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On today's show, we'll look back at last night's presidential debate, which included mentions of Hillary Clinton's email controversy and Trump's tax returns; where Clinton stands on trade deals; and a study that finds women lag behind men when it comes to getting promotions. 

Donald Trump and Hillary Clinton went head to head Monday night in the first presidential debate.

NPR's politics team, with help from reporters and editors who cover national security, immigration, business, foreign policy and more, live annotated the debate. Portions of the debate with added analysis are underlined in yellow, followed by context and fact check.

As we surf from website to website, we are being tracked — that's not news. What is news, revealed in a recent paper by researchers at Princeton University, is that the tracking is no longer just about the "cookies" that record our tastes. The researchers surveyed a million websites and found that state-of-the-art tracking is a lot more sophisticated, allowing websites to track the fingerprints left by our devices.

This month federal regulators fined Wells Fargo $185 million for opening checking and credit card accounts on behalf of customers who had no idea that was happening. The bank has promised to try to make restitution.

But that's a lot harder than it sounds. A big question is how to compensate people whose credit scores were hurt by what the bank did.

Copyright 2016 NPR. To see more, visit http://www.npr.org/.

ARI SHAPIRO, HOST:

Copyright 2016 NPR. To see more, visit NPR.

As we mourn the golf great Arnold Palmer, we acknowledge another contribution he made to our culture: the tasty and refreshing iced tea and lemonade beverage that carries his name.

Republican lawmakers are accusing the Obama administration of allowing countries like Russia, China and Iran to take control over the Internet. Their beef with the administration focuses on a relatively obscure nonprofit overseen by the U.S. government that is scheduled to become fully independent Saturday.

The organization is called the Internet Corporation for Assigned Names and Numbers, or ICANN for short. Its history traces back to a graduate student at UCLA named Jon Postel.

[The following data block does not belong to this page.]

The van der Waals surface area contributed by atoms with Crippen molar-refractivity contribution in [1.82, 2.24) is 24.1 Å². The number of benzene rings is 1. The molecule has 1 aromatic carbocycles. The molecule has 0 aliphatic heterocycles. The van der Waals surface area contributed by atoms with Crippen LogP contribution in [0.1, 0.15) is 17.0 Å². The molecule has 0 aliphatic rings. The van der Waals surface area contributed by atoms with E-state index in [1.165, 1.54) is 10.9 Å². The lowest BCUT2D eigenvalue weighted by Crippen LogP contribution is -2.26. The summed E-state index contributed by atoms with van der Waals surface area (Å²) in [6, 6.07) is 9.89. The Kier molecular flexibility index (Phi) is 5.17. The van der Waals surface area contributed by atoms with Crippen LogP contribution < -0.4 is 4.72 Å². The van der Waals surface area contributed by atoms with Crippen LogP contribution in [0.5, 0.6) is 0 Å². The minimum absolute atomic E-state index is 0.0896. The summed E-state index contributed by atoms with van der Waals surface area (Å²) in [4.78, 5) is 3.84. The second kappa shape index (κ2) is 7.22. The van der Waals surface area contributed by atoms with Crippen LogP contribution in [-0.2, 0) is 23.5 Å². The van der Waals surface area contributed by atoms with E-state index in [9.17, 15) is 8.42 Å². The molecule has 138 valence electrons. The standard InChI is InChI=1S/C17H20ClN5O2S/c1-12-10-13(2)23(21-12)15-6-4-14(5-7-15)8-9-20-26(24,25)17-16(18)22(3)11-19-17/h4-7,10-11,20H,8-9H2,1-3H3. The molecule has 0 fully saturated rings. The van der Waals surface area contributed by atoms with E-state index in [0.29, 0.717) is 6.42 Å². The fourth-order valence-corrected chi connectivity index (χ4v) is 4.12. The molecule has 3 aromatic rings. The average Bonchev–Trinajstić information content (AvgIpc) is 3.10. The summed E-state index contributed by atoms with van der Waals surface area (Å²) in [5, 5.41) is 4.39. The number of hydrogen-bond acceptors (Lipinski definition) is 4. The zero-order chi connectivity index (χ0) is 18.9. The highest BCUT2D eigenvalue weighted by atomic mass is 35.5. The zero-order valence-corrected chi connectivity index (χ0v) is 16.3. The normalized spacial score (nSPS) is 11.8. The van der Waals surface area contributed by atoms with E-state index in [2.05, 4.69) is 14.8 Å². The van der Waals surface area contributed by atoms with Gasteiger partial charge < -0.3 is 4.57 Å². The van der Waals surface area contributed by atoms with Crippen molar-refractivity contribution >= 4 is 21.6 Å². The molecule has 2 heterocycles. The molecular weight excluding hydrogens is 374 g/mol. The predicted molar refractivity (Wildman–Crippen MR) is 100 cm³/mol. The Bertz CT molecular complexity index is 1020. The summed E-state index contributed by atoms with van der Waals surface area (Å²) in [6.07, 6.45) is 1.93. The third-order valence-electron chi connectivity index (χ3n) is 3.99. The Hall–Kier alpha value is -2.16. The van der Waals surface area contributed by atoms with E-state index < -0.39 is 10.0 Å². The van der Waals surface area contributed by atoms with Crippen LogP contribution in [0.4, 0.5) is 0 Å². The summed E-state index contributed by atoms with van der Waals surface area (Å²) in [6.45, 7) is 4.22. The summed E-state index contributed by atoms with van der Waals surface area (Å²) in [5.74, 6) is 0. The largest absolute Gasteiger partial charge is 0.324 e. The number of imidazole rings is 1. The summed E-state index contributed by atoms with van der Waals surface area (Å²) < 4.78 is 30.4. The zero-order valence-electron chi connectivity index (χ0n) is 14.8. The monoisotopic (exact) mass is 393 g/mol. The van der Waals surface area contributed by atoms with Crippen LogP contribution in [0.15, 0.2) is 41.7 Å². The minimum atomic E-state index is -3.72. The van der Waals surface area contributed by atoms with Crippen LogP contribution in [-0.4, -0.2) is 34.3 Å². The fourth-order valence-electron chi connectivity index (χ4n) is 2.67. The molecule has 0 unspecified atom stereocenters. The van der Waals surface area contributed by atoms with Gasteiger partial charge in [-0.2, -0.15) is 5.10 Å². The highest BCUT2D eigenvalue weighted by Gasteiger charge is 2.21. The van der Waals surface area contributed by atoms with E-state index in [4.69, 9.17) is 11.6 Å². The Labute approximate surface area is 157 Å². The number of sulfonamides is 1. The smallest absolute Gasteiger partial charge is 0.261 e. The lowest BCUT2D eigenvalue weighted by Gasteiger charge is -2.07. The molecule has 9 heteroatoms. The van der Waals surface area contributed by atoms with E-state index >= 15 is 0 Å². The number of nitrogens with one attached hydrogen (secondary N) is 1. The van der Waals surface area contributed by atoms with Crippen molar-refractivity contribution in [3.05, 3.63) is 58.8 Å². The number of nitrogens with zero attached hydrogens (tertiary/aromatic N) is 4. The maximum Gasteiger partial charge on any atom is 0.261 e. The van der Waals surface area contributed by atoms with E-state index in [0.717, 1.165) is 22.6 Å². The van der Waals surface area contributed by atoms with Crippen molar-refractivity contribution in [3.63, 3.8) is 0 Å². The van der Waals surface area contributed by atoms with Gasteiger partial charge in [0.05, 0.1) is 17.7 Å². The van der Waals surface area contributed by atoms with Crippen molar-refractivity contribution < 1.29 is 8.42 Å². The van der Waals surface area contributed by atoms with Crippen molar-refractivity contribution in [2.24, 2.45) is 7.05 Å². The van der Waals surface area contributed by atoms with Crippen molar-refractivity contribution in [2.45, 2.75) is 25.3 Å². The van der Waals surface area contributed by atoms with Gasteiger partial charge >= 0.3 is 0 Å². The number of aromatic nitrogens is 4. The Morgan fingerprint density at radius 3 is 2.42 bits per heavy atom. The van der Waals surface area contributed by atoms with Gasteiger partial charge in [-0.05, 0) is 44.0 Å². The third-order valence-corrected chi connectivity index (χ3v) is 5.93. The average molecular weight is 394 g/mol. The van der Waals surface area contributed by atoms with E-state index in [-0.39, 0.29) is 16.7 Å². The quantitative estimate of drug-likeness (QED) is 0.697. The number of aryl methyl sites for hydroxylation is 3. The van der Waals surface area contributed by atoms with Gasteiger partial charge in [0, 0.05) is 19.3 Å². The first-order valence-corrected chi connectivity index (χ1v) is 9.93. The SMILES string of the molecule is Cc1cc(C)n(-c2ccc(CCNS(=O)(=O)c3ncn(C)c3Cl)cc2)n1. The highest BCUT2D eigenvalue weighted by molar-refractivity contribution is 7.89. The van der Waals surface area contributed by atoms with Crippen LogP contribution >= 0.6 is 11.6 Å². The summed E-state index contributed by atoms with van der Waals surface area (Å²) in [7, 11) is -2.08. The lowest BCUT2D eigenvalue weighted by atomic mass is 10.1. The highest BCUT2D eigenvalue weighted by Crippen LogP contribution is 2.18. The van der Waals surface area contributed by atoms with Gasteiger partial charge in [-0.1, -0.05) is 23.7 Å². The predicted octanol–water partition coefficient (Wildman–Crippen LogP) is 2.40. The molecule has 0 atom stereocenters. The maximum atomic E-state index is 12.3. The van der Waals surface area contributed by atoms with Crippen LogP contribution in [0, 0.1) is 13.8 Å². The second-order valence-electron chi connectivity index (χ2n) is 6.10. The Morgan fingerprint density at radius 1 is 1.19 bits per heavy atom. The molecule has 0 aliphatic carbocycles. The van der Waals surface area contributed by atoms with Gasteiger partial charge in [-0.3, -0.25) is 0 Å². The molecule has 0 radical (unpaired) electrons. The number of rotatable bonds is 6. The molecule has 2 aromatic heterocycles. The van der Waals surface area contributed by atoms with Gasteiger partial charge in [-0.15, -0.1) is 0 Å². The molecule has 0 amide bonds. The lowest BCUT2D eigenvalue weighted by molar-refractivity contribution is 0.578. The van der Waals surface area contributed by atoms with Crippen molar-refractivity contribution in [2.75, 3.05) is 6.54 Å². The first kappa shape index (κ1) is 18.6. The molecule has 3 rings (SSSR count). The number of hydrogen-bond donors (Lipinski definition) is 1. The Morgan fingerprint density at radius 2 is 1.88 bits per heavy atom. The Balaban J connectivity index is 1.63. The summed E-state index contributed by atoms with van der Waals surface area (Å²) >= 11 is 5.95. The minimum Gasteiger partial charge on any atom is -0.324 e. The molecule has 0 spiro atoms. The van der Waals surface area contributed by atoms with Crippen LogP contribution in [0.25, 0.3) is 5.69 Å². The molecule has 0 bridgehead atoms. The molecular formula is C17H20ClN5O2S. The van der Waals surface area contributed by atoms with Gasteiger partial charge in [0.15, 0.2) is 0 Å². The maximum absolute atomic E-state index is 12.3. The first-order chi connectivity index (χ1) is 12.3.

Philippine President Rodrigo Duterte said Monday that he's interested in offering trade alliances and long-term land leases to China and Russia.

Duterte said he realized he'd be "crossing the Rubicon" with the U.S., his country's close ally and former colonial ruler.

A shriek went up around the young executives of a start-up company as they made their way to a beaming Bill Clinton. They had just won the million dollar Hult Prize for an idea they dreamed up and launched over the last 12 months.

A pointy-headed professor. A hand-painted heron. A steel fist rising in the air. These are all works of American art, of a sort — but you can't go to a museum to see them. You go to your local bar or craft brewery.

They're examples of beer tap handles, a business that's expanded in tandem with the explosion of growth in the craft beer industry. As craft brewers try to make their brews stand out in an increasingly crowded field, they're driving the expansion of a singular business: custom-made snazzy beer taps.

In West, Feds control land — and lots of jobs

Sep 26, 2016
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Mitchell Hartman

A federal trial is underway in Portland, Ore., of people  charged in connection with the armed occupation of the Malheur Wildlife Refuge in rural  Oregon. Ammon and Ryan Bundy—sons of anti-government Nevada rancher Cliven Bundy—are among those charged with conspiracy and firearms violations for the takeover of the remote federal refuge near Burns, in Harney County,  in early 2016.

Financial challenges facing today's young adults are stifling their entrepreneurial dreams. The results of a nationwide survey published by EY, a professional services firm, and Economic Innovation Group, a policy and advocacy group, suggest millennials' economic hardships prevent them from starting businesses.

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Mayor Tom Barrett says Talgo plans to refurbish rail cars for the Los Angeles County Metropolitan Transportation Authority at Milwaukee's Century City.

READ: WUWM's Coverage on Century City

About six years ago, Talgo began manufacturing high-speed trains at its Century City facility, for the high-speed rail line that was set to travel through Wisconsin. But that work ended after the state broke its contract with the company in the wake of Scott Walker's first election as governor.

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Kai Ryssdal

Look, I'm never gonna be mistaken for anybody's musical taste-maker, but this isn't so bad, right?

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